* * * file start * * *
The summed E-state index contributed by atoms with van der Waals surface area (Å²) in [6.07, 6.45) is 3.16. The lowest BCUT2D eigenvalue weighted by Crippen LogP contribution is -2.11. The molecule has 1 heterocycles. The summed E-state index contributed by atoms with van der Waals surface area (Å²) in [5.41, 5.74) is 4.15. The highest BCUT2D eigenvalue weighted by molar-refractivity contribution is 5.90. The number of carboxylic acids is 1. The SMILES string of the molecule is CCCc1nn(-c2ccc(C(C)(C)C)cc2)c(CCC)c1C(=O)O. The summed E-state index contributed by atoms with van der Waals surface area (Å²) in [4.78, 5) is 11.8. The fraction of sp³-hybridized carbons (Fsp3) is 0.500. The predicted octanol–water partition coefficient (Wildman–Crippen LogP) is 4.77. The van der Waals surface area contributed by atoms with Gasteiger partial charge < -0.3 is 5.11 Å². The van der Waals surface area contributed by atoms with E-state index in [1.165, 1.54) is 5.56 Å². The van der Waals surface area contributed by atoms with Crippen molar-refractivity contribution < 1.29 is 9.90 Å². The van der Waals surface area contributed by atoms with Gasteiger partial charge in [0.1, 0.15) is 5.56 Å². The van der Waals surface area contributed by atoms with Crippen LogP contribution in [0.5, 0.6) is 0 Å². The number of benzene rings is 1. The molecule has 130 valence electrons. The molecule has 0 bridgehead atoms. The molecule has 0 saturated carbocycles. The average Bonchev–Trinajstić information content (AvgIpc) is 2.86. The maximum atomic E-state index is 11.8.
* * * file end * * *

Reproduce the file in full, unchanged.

The summed E-state index contributed by atoms with van der Waals surface area (Å²) in [6.07, 6.45) is 3.16. The lowest BCUT2D eigenvalue weighted by Crippen LogP contribution is -2.11. The molecule has 1 heterocycles. The summed E-state index contributed by atoms with van der Waals surface area (Å²) in [5.41, 5.74) is 4.15. The highest BCUT2D eigenvalue weighted by molar-refractivity contribution is 5.90. The number of carboxylic acids is 1. The SMILES string of the molecule is CCCc1nn(-c2ccc(C(C)(C)C)cc2)c(CCC)c1C(=O)O. The summed E-state index contributed by atoms with van der Waals surface area (Å²) in [4.78, 5) is 11.8. The fraction of sp³-hybridized carbons (Fsp3) is 0.500. The predicted octanol–water partition coefficient (Wildman–Crippen LogP) is 4.77. The van der Waals surface area contributed by atoms with Gasteiger partial charge < -0.3 is 5.11 Å². The van der Waals surface area contributed by atoms with E-state index in [1.165, 1.54) is 5.56 Å². The van der Waals surface area contributed by atoms with Crippen molar-refractivity contribution < 1.29 is 9.90 Å². The van der Waals surface area contributed by atoms with Gasteiger partial charge in [0.1, 0.15) is 5.56 Å². The van der Waals surface area contributed by atoms with Crippen LogP contribution in [0.5, 0.6) is 0 Å². The number of benzene rings is 1. The molecule has 130 valence electrons. The molecule has 0 bridgehead atoms. The molecule has 0 saturated carbocycles. The average Bonchev–Trinajstić information content (AvgIpc) is 2.86. The maximum atomic E-state index is 11.8.